If you’re going to write a hockey book, I’m going to suggest you do it the way Peter Gzowski did it with The Game of Our Lives. First thing: hook up with a hockey team that’s just about to turn into one of the very best ever to play in the NHL, with a roster that makes room for names like Gretzky, Messier, and Coffey. Two: have Peter Pocklington own that team, so that in the fall of the year you’re publishing your book, he’ll pre-purchase 7,500 copies to give away to people who’ve bought season’s tickets to watch said team.
Pocklington did that in 1981, without having read Gzowski’s chronicle of the ascendant Edmonton Oilers that McClelland & Stewart published just as the team was preparing to win five Stanley Cups in seven years. I’m guessing Pocklington didn’t read the reviews, either, but if he had he would learned that in Gzowski he’d backed a winner. “He has captured everything about hockey,” Christie Blatchford effused in The Toronto Star. “And he’s done it so well, so eloquently, so plainly, that it breaks your heart.”
Readers who hadn’t bought Oilers tickets joined in with Pocklington to make the book a bestseller. Thirty-four years later, it remains one of the most perceptive books yet to have found a place on the hockey shelf.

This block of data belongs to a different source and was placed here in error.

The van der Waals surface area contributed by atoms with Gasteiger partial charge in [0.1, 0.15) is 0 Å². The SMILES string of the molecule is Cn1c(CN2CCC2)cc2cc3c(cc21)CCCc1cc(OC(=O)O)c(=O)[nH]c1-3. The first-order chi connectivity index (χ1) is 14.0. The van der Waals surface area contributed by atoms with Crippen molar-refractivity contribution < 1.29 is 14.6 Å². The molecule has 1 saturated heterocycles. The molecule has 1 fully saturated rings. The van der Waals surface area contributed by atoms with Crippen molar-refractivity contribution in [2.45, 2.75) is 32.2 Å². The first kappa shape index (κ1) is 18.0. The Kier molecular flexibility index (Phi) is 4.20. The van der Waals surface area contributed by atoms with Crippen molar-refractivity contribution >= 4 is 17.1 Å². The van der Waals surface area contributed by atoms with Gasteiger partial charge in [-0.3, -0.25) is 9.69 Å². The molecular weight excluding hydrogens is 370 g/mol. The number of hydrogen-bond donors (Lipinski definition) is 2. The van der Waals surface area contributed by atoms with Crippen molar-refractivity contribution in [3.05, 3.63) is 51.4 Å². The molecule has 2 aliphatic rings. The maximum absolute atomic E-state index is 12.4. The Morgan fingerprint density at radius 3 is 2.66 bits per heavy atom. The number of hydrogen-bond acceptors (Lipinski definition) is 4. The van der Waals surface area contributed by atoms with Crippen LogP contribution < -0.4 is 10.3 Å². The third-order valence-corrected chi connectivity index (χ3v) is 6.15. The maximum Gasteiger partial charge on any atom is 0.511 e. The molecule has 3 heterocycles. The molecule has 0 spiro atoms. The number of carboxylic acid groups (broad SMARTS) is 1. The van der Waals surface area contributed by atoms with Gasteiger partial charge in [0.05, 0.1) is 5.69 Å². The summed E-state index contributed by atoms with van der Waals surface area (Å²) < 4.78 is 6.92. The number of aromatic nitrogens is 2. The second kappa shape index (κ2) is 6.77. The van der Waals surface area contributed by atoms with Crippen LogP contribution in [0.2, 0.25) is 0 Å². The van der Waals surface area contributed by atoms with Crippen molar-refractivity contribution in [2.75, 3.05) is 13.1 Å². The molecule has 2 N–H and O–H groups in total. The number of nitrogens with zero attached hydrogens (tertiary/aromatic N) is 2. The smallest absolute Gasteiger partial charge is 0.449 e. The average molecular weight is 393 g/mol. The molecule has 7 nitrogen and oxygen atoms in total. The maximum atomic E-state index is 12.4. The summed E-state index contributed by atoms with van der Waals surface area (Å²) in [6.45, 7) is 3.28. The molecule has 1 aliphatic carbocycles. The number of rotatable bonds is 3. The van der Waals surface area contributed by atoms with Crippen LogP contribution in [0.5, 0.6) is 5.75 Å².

The Oilers weren’t Gzowski’s first choice as a subject, as it turns out. As a journalist he’d been writing about the game his whole career, both in print at Maclean’s and The Toronto Star and for CBC Radio, on This Country in the Morning and Morningside. The book he first had in mind would focus on an institution that (as he put it) flourished in a time in which it was hard to flourish, one that demanded to be admired and celebrated, that made you feel good just thinking about them, “like a good piece of architecture painting or a Christmas morning.”
The hockey book Gzowski was going to write, first, was about the Montreal Canadiens. Class is what he wanted to call it.
This is all in a letter I was reading not long ago in Peterborough, Ontario. Gzowski was Chancellor of Trent University there from 1999 to 2002, and one of the campus colleges bears his name. I had lunch in the cafeteria on my visit — a Peter Gzowski Burger, no less — before walking back across the bridge over the Otonabee River to Trent’s Archives, where many of Gzowski’s papers are preserved. Studying a plan for a book that never was, I recognized the shadows of another one that he did eventually write.
It’s two pages and a half, Gzowski’s letter, typewritten, on brown paper. It’s a draft of a letter, I should say, much edited and annotated, a little jumbled, certainly unfinalized, pencilled over, xxxxxxx’d, amended. It isn’t dated, but Gzowski talks about joining the Canadiens ahead of the 1978-79 season, so I’ll guess that he was working on it in the early months of ’78. I don’t know if there ever was a second, clean copy, much less whether Gzowski got it enveloped and stamped to send to the man it addresses. That would be Doug Gibson, the esteemed editor, writer, and publisher revered for his work with Alice Munro, Mavis Gallant, Robertson Davies, among many others, not to mention the man who steered Ken Dryden’s The Game to print. He was, at this time, editorial editor of Toronto-based Macmillan of Canada. Continue reading